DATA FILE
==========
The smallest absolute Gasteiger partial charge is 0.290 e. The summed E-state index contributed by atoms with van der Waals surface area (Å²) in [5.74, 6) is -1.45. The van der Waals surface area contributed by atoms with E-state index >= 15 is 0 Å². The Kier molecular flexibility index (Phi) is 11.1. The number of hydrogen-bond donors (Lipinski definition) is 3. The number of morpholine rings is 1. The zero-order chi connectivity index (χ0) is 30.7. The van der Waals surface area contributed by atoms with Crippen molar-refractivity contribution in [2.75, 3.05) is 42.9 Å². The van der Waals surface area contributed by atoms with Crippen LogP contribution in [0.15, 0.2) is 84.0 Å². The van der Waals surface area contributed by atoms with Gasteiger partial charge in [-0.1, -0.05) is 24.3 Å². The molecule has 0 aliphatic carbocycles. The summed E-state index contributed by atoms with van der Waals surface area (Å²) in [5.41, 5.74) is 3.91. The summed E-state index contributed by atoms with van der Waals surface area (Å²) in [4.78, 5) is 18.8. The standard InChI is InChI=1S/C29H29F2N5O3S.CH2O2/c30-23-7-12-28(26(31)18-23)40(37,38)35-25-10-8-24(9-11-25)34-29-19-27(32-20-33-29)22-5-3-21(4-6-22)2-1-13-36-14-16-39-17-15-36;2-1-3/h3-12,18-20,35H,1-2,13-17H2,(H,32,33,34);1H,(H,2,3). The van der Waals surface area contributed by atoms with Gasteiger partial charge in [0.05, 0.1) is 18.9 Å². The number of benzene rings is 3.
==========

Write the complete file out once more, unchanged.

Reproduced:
The smallest absolute Gasteiger partial charge is 0.290 e. The summed E-state index contributed by atoms with van der Waals surface area (Å²) in [5.74, 6) is -1.45. The van der Waals surface area contributed by atoms with E-state index >= 15 is 0 Å². The Kier molecular flexibility index (Phi) is 11.1. The number of hydrogen-bond donors (Lipinski definition) is 3. The number of morpholine rings is 1. The zero-order chi connectivity index (χ0) is 30.7. The van der Waals surface area contributed by atoms with Crippen molar-refractivity contribution in [2.75, 3.05) is 42.9 Å². The van der Waals surface area contributed by atoms with Crippen LogP contribution in [0.15, 0.2) is 84.0 Å². The van der Waals surface area contributed by atoms with Gasteiger partial charge in [-0.1, -0.05) is 24.3 Å². The molecule has 0 aliphatic carbocycles. The summed E-state index contributed by atoms with van der Waals surface area (Å²) in [5.41, 5.74) is 3.91. The summed E-state index contributed by atoms with van der Waals surface area (Å²) in [4.78, 5) is 18.8. The standard InChI is InChI=1S/C29H29F2N5O3S.CH2O2/c30-23-7-12-28(26(31)18-23)40(37,38)35-25-10-8-24(9-11-25)34-29-19-27(32-20-33-29)22-5-3-21(4-6-22)2-1-13-36-14-16-39-17-15-36;2-1-3/h3-12,18-20,35H,1-2,13-17H2,(H,32,33,34);1H,(H,2,3). The van der Waals surface area contributed by atoms with Gasteiger partial charge in [0.05, 0.1) is 18.9 Å². The number of benzene rings is 3.